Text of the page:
As already mentioned, the CD contains 28 songs; it has a running time of 71½ minutes. The songs are mostly from the cousins Bob and Ron: Spencer the Rover; Good Ale; Babes in the Wood; Two Young Brethren; The Month of May; The Birds in the Spring; Shepherd of the Downs; The Threshing Song; The Seasons Round; Sportsmen Arouse!; The Lark in the Morning; When Spring Comes in; Cupid's Garden; Dame Durden. Bob and his father, Jim sing: Sweep! Chimney-sweep!; The Brisk and Bonny Lad; My Father Had an Acre of Land; Adieu Sweet Lovely Nancy; The Brisk Young Ploughboy and The Claudy Banks. There's a snatch of Jim talking and solos from him with: Thousands or More and General Wolfe, while Ron contributes The Honest Labourer and Hard Times of Old England solo. And the full quartet sings: Come Write Me Down Ye Powers Above; The Banks of the Sweet Primroses and Warlike Seamen.
The recordings were made primarily by Peter Kennedy, and all the 16 tracks from his excellent limited-edition EFDSS LP 1002 are reproduced here. Other recordings, made for the BBC by Brian George and Seamus Ennis, make up the remainder - but it's not made clear which, if any, of these have been previously released commercially. There are 237 instances of Copper family songs in Steve Roud's Folksong Index (205 of which are sound recordings!), and it appears that one of the two Brian George tracks, The Threshing Song (The Threshing Machine) may be found on Rounder CD1741. Beyond that, there are so many BBC recordings with the collector/recordist not noted, and different titles given to the same song, that it's impossible to tell what may have been released, or where.
The singing is, it almost goes without saying, mostly superb. There are a few instances of a lack of cohesiveness in the ensemble singing, and the odd confusion over a word amongst them - but these never spoil the enjoyment. Moreover, the clarity and depth of these digital transfers is extremely good, so that those of you who still treasure your old 1002 LP will almost certainly find this CD a great improvement. Amongst the (presumably) unreleased material, the solos by Jim, Thousands or More (sound clip left) and General Wolfe (sound clip right), are an absolute delight - though it's a shock to hear the former without any harmonies! Ron's solos are, for this listener at least, rather less convincing. Am I alone in feeling that good harmony singers are not always particularly good soloists?
Bob comments at one point that he feels that the family tend to sing faster these days than was the case in the past. I was quite taken aback by this - I had always felt that the reverse was the case, and that exposure to the 'folk scene' has infected them with the love of slow, over-drawn-out harmonies, particularly in choruses and refrains. Be that as it may, I suspect you'll be as surprised as I was by the pace of some of these old recordings - they seem to be going at a hell of a clip in some songs!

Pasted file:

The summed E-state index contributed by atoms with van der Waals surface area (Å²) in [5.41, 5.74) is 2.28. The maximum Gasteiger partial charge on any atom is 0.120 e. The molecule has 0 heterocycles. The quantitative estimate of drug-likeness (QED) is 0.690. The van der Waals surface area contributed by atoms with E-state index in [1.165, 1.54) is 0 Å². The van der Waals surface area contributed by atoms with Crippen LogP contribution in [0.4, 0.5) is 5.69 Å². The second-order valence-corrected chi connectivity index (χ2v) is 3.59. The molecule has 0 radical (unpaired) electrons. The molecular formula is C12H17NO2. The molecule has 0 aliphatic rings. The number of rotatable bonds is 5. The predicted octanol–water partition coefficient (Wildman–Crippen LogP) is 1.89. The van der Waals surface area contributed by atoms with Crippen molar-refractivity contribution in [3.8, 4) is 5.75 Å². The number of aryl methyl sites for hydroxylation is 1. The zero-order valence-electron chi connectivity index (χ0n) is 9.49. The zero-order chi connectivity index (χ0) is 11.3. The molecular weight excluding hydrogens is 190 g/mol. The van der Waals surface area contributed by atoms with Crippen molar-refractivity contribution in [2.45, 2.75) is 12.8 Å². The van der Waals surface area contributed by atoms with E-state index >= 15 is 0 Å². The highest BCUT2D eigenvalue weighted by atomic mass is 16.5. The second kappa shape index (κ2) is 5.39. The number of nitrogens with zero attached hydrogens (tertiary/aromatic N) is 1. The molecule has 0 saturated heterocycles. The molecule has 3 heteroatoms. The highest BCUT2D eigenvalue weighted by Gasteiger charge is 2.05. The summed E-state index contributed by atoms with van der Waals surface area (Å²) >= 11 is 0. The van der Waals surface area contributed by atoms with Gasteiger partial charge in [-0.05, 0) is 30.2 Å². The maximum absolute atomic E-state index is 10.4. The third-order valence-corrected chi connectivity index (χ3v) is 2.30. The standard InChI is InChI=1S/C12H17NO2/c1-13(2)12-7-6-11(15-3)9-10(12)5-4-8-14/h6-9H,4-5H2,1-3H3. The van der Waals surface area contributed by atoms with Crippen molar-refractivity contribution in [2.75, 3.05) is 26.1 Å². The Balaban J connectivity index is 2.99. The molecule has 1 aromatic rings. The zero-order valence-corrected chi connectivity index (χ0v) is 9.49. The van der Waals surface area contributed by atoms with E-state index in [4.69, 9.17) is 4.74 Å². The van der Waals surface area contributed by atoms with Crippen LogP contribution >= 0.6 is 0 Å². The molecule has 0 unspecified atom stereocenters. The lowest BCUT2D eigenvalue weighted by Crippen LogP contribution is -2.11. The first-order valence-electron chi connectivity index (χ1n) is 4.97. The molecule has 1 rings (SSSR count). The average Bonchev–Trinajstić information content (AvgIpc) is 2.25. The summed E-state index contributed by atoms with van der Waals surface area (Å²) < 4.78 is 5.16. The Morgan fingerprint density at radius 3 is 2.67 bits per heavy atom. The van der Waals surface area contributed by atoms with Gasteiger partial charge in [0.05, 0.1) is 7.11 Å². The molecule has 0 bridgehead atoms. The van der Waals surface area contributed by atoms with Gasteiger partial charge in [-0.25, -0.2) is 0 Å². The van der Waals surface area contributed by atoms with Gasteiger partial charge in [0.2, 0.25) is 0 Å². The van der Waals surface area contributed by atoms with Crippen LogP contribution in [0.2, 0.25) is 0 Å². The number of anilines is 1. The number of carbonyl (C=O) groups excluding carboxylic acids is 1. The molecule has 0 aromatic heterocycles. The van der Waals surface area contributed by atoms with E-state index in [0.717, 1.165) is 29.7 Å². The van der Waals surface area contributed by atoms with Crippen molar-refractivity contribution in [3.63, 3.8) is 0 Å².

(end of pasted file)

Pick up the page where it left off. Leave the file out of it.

One slight criticism of the CD, in production terms. The between-track silences appear to be of a uniform 3 seconds duration. I really feel that a listener needs rather longer than this to comfortably shut down his/her attention at the end of one song and prepare for the next one.
All in all, the CD is fully the equal of the excellent booklet: all the EFDSS tracks; 12 others possibly previously unavailable; the two wonderful solos from Jim ... This is without any doubt a 'must have' record for anyone interested in traditional singing - not just English - and the booklet must stand as a benchmark for the rest of us to aspire to. It, and all the other Topic traditional CDs are available from Musical Traditions Records - this one costs £13.50 inc p&p.
(Given that most readers will have heard many of these recordings, or ones very like them, before, I have decided not to include sound clips in this review, for the most part. The RealAudio technology will not do justice to the sound quality of this CD - and nor will most people's PC speakers! Thus I've only used clips of the two solo tracks from Jim Copper, which I suspect few will have heard before.)
Rod Stradling - 28.10.01